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Rate Changes, Early Conciliation and Tribunal Reform

Employment Help for the Very Busy – Spring/Summer 2014

Welcome to another round-up of the latest legislative changes and what’s in store over the next few months, particularly for small businesses.

Rate Changes (6th April 2014)
Statutory Sick Pay will increase from £86.70 to £87.55 per week.
Statutory Maternity, Paternity and Adoption Pay increases from £136.78 to £138.18 per week.
A week’s pay, used to calculate redundancy payments, will increase from £450 to £464 and the maximum compensatory award will be increased from £74,200 to £76,574, but still be subject to one year’s pay where that it lower.

National Minimum Wage (7th March 2014)
The cap on penalties for breaching the national minimum wage legislation has risen from £5,000 to £20,000 and guilty employers may now be asked to pay 100% of the total underpayments they have made.

Kay’s comment: The government has also been taking a tougher stance against non-payers, naming and shaming employers caught not paying the national minimum wage. Furthermore, it has approved a rise in the national minimum wage to £6.50 this October, which will be the biggest rise since 2008.

Employment Tribunal Reforms (6th April 2014)
The ACAS early conciliation scheme will apply to all claims lodged on or after 6th May 2014. Tribunals have also gained new powers to financially penalise employers for unreasonable behavior, but the means of an employer to pay penalties will be taken into consideration. Provisional figures suggest tribunal claims were down by nearly 80% in the last quarter of 2013, with many commentators attributing the new fee structure as a likely deterrent.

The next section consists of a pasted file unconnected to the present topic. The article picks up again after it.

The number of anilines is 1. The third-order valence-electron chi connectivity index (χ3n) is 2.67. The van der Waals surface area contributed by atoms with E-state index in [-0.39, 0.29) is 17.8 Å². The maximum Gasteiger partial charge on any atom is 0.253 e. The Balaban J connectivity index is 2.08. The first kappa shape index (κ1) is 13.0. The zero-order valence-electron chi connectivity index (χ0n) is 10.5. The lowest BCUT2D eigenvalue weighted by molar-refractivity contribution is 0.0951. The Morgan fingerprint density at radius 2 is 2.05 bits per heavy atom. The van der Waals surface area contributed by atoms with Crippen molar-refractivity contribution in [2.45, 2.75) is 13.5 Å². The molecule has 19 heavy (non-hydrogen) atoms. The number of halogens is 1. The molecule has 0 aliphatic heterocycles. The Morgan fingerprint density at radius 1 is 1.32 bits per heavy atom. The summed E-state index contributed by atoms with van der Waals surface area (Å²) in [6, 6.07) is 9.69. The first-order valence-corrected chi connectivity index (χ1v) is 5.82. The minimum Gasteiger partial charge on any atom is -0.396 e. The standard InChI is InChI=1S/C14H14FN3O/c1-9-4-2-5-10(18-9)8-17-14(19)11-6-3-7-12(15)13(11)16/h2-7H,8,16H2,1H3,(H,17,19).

Kay’s comment: Although ACAS can’t force both sides to participate in early conciliation, I think the scheme is going to be particularly useful to small businesses by providing a more constructive, impartial and efficient way to resolve differences. http://www.acas.org.uk/index.aspx?articleid=4028

Flexible Working (30th June 2014)
This extension to all employees for the right to request flexible working, as long as they have at least 26 weeks’ service, has been delayed until June.

Kay’s comment: There’s been concern from small employers that they will be inundated with requests that can’t all be accommodated. This is far less likely to be a problem where a fair and transparent process is adopted. I will shortly be producing a Flexible Working Policy template that employers and their staff can tailor for their own use. Clients who have Priority Personnel Advice and Guidance contracts with me will automatically receive a FREE copy.

In the meantime, ACAS have produced a draft guide: http://www.acas.org.uk/media/pdf/p/6/Handling-requests-to-work-flexibly-in-a-reasonable-manner-an-Acas-guide.pdf

Managing Sickness Absence
The Health and Work Service (previously the Health and Work Assessment and Advisory Service) was due to be implemented by the end of 2014, but has now slipped to April 2015. The service will offer a help-line and online support as well as occupational health assessments, available once someone has been absent for a four week period.

RECENT ARTICLES
Helping Small Businesses in 2014 – useful links to funding and business support for small businesses
Personnel Man and the Early Computer – a brief look back in time when HR was called Personnel.

Please Note: The information contained in this e-newsletter is provided for your general use only.  It should not be treated as a substitute for obtaining professional employment advice on specific issues.

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  1. Kay Heald says:

    ACAS have just produced a new guide to Early Conciliation – it’s a good summary of their service and worth a read: http://www.acas.org.uk/media/pdf/0/6/Acas_Early_Conciliation_explained_April_2014.pdf

One response to “Rate Changes, Early Conciliation and Tribunal Reform”

  1. Kay Heald says:

    ACAS have just produced a new guide to Early Conciliation – it’s a good summary of their service and worth a read: http://www.acas.org.uk/media/pdf/0/6/Acas_Early_Conciliation_explained_April_2014.pdf